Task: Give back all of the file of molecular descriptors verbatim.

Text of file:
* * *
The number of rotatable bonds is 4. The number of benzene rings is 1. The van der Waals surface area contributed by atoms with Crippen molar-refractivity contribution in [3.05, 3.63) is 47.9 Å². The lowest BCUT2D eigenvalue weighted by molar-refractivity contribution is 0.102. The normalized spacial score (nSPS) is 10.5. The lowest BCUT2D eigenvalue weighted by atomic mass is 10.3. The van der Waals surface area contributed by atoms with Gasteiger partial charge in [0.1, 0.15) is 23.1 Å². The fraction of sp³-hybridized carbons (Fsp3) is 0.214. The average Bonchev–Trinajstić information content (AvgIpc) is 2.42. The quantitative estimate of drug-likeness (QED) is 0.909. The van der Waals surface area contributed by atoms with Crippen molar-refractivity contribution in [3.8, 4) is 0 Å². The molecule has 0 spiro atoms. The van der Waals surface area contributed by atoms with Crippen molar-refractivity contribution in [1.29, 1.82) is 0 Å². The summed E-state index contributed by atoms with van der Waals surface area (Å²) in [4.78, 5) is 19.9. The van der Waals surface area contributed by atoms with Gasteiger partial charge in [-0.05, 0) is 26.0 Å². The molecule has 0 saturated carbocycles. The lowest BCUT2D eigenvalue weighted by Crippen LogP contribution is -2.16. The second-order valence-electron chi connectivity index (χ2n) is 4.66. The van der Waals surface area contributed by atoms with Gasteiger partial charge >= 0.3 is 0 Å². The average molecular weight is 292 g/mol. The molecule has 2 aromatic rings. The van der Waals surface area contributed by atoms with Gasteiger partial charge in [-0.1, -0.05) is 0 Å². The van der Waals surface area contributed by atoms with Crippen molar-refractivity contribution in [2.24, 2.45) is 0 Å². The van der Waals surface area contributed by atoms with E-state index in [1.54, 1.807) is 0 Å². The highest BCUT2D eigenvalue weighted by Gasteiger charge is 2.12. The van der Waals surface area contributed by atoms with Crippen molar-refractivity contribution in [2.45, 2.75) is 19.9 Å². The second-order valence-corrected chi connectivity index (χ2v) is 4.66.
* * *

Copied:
The number of rotatable bonds is 4. The number of benzene rings is 1. The van der Waals surface area contributed by atoms with Crippen molar-refractivity contribution in [3.05, 3.63) is 47.9 Å². The lowest BCUT2D eigenvalue weighted by molar-refractivity contribution is 0.102. The normalized spacial score (nSPS) is 10.5. The lowest BCUT2D eigenvalue weighted by atomic mass is 10.3. The van der Waals surface area contributed by atoms with Gasteiger partial charge in [0.1, 0.15) is 23.1 Å². The fraction of sp³-hybridized carbons (Fsp3) is 0.214. The average Bonchev–Trinajstić information content (AvgIpc) is 2.42. The quantitative estimate of drug-likeness (QED) is 0.909. The van der Waals surface area contributed by atoms with Crippen molar-refractivity contribution in [3.8, 4) is 0 Å². The molecule has 0 spiro atoms. The van der Waals surface area contributed by atoms with Crippen molar-refractivity contribution in [1.29, 1.82) is 0 Å². The summed E-state index contributed by atoms with van der Waals surface area (Å²) in [4.78, 5) is 19.9. The van der Waals surface area contributed by atoms with Gasteiger partial charge in [-0.05, 0) is 26.0 Å². The molecule has 0 saturated carbocycles. The lowest BCUT2D eigenvalue weighted by Crippen LogP contribution is -2.16. The second-order valence-electron chi connectivity index (χ2n) is 4.66. The van der Waals surface area contributed by atoms with Gasteiger partial charge >= 0.3 is 0 Å². The average molecular weight is 292 g/mol. The molecule has 2 aromatic rings. The van der Waals surface area contributed by atoms with Gasteiger partial charge in [-0.1, -0.05) is 0 Å². The van der Waals surface area contributed by atoms with Crippen molar-refractivity contribution in [2.24, 2.45) is 0 Å². The van der Waals surface area contributed by atoms with E-state index in [1.54, 1.807) is 0 Å². The highest BCUT2D eigenvalue weighted by Gasteiger charge is 2.12. The van der Waals surface area contributed by atoms with Crippen molar-refractivity contribution in [2.45, 2.75) is 19.9 Å². The second-order valence-corrected chi connectivity index (χ2v) is 4.66.